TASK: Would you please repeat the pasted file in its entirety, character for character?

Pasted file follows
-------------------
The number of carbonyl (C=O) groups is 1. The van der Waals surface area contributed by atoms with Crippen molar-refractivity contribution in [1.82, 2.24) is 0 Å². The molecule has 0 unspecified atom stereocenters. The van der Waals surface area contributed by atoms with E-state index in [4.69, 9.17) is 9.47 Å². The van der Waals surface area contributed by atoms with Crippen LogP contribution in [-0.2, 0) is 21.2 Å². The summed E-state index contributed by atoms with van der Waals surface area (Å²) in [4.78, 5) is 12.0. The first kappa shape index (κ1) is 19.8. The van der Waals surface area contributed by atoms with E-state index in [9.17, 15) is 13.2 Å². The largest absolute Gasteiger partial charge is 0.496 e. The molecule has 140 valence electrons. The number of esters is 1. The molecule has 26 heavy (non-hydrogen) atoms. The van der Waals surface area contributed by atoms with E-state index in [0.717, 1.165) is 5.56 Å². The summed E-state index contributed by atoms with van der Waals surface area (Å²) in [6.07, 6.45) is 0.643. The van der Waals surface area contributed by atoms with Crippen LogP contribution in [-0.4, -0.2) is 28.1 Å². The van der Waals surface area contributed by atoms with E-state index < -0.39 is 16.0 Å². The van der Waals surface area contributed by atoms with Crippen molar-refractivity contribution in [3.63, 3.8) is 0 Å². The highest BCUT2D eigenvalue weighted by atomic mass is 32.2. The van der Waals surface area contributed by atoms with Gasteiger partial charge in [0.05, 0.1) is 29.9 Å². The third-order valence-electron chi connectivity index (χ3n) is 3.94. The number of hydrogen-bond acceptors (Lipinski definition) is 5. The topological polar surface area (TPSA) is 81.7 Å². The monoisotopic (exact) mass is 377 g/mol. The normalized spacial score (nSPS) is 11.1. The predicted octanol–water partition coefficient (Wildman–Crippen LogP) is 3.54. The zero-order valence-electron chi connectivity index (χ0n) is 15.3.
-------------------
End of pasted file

The number of carbonyl (C=O) groups is 1. The van der Waals surface area contributed by atoms with Crippen molar-refractivity contribution in [1.82, 2.24) is 0 Å². The molecule has 0 unspecified atom stereocenters. The van der Waals surface area contributed by atoms with E-state index in [4.69, 9.17) is 9.47 Å². The van der Waals surface area contributed by atoms with Crippen LogP contribution in [-0.2, 0) is 21.2 Å². The summed E-state index contributed by atoms with van der Waals surface area (Å²) in [4.78, 5) is 12.0. The first kappa shape index (κ1) is 19.8. The van der Waals surface area contributed by atoms with E-state index in [9.17, 15) is 13.2 Å². The largest absolute Gasteiger partial charge is 0.496 e. The molecule has 140 valence electrons. The number of esters is 1. The molecule has 26 heavy (non-hydrogen) atoms. The van der Waals surface area contributed by atoms with E-state index in [0.717, 1.165) is 5.56 Å². The summed E-state index contributed by atoms with van der Waals surface area (Å²) in [6.07, 6.45) is 0.643. The van der Waals surface area contributed by atoms with Crippen LogP contribution in [-0.4, -0.2) is 28.1 Å². The van der Waals surface area contributed by atoms with E-state index < -0.39 is 16.0 Å². The van der Waals surface area contributed by atoms with Crippen molar-refractivity contribution in [3.63, 3.8) is 0 Å². The highest BCUT2D eigenvalue weighted by atomic mass is 32.2. The van der Waals surface area contributed by atoms with Gasteiger partial charge in [0.05, 0.1) is 29.9 Å². The third-order valence-electron chi connectivity index (χ3n) is 3.94. The number of hydrogen-bond acceptors (Lipinski definition) is 5. The topological polar surface area (TPSA) is 81.7 Å². The monoisotopic (exact) mass is 377 g/mol. The normalized spacial score (nSPS) is 11.1. The predicted octanol–water partition coefficient (Wildman–Crippen LogP) is 3.54. The zero-order valence-electron chi connectivity index (χ0n) is 15.3.